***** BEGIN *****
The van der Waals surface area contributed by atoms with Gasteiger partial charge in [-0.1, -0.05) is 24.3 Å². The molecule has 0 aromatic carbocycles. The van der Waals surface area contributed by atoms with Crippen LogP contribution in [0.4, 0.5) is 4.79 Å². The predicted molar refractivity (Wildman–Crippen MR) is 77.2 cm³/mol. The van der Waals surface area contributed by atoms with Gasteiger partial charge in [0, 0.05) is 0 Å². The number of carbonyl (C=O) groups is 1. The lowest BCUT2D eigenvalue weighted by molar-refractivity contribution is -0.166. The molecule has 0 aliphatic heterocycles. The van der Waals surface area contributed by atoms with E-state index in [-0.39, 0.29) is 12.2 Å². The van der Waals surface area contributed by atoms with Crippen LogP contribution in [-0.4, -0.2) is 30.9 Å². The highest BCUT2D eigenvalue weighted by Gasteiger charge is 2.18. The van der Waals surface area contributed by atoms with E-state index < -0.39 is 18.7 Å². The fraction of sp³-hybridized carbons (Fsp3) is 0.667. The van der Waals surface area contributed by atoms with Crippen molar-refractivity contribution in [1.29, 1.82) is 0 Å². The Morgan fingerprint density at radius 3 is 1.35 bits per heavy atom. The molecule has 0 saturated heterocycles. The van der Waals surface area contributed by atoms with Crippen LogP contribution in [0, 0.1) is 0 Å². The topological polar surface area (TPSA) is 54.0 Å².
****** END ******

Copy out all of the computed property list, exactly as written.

The van der Waals surface area contributed by atoms with Gasteiger partial charge in [-0.1, -0.05) is 24.3 Å². The molecule has 0 aromatic carbocycles. The van der Waals surface area contributed by atoms with Crippen LogP contribution in [0.4, 0.5) is 4.79 Å². The predicted molar refractivity (Wildman–Crippen MR) is 77.2 cm³/mol. The van der Waals surface area contributed by atoms with Gasteiger partial charge in [0, 0.05) is 0 Å². The number of carbonyl (C=O) groups is 1. The lowest BCUT2D eigenvalue weighted by molar-refractivity contribution is -0.166. The molecule has 0 aliphatic heterocycles. The van der Waals surface area contributed by atoms with E-state index in [-0.39, 0.29) is 12.2 Å². The van der Waals surface area contributed by atoms with Crippen LogP contribution in [-0.4, -0.2) is 30.9 Å². The highest BCUT2D eigenvalue weighted by Gasteiger charge is 2.18. The van der Waals surface area contributed by atoms with E-state index < -0.39 is 18.7 Å². The fraction of sp³-hybridized carbons (Fsp3) is 0.667. The van der Waals surface area contributed by atoms with Crippen molar-refractivity contribution in [1.29, 1.82) is 0 Å². The Morgan fingerprint density at radius 3 is 1.35 bits per heavy atom. The molecule has 0 saturated heterocycles. The van der Waals surface area contributed by atoms with Crippen LogP contribution in [0, 0.1) is 0 Å². The topological polar surface area (TPSA) is 54.0 Å².